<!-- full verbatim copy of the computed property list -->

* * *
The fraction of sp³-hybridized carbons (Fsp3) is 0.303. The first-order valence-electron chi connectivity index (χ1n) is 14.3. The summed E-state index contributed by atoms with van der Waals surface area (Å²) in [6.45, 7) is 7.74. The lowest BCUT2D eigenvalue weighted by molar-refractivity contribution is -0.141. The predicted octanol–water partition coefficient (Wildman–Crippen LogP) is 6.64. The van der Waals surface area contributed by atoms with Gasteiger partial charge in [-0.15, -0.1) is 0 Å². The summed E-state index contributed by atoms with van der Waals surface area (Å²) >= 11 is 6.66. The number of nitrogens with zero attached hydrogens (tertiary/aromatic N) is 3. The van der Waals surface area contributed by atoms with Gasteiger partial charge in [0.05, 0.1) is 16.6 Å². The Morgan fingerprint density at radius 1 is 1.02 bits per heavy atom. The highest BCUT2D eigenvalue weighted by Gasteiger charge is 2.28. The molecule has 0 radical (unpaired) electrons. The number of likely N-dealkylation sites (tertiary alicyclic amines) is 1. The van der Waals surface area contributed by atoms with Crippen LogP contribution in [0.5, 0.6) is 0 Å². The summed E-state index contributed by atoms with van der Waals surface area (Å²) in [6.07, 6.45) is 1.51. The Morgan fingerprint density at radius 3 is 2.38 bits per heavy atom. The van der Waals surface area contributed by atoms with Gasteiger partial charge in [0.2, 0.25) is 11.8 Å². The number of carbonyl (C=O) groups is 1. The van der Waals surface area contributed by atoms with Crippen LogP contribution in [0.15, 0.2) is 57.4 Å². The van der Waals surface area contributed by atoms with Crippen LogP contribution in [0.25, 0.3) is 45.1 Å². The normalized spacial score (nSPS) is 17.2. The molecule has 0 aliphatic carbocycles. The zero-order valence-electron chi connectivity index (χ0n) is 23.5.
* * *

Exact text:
The fraction of sp³-hybridized carbons (Fsp3) is 0.303. The first-order valence-electron chi connectivity index (χ1n) is 14.3. The summed E-state index contributed by atoms with van der Waals surface area (Å²) in [6.45, 7) is 7.74. The lowest BCUT2D eigenvalue weighted by molar-refractivity contribution is -0.141. The predicted octanol–water partition coefficient (Wildman–Crippen LogP) is 6.64. The van der Waals surface area contributed by atoms with Gasteiger partial charge in [-0.15, -0.1) is 0 Å². The summed E-state index contributed by atoms with van der Waals surface area (Å²) >= 11 is 6.66. The number of nitrogens with zero attached hydrogens (tertiary/aromatic N) is 3. The van der Waals surface area contributed by atoms with Gasteiger partial charge in [0.05, 0.1) is 16.6 Å². The Morgan fingerprint density at radius 1 is 1.02 bits per heavy atom. The highest BCUT2D eigenvalue weighted by Gasteiger charge is 2.28. The molecule has 0 radical (unpaired) electrons. The number of likely N-dealkylation sites (tertiary alicyclic amines) is 1. The van der Waals surface area contributed by atoms with Crippen LogP contribution in [0.5, 0.6) is 0 Å². The summed E-state index contributed by atoms with van der Waals surface area (Å²) in [6.07, 6.45) is 1.51. The Morgan fingerprint density at radius 3 is 2.38 bits per heavy atom. The van der Waals surface area contributed by atoms with Gasteiger partial charge in [0.2, 0.25) is 11.8 Å². The number of carbonyl (C=O) groups is 1. The van der Waals surface area contributed by atoms with Crippen LogP contribution in [0.15, 0.2) is 57.4 Å². The van der Waals surface area contributed by atoms with Crippen LogP contribution in [0.25, 0.3) is 45.1 Å². The normalized spacial score (nSPS) is 17.2. The molecule has 0 aliphatic carbocycles. The zero-order valence-electron chi connectivity index (χ0n) is 23.5.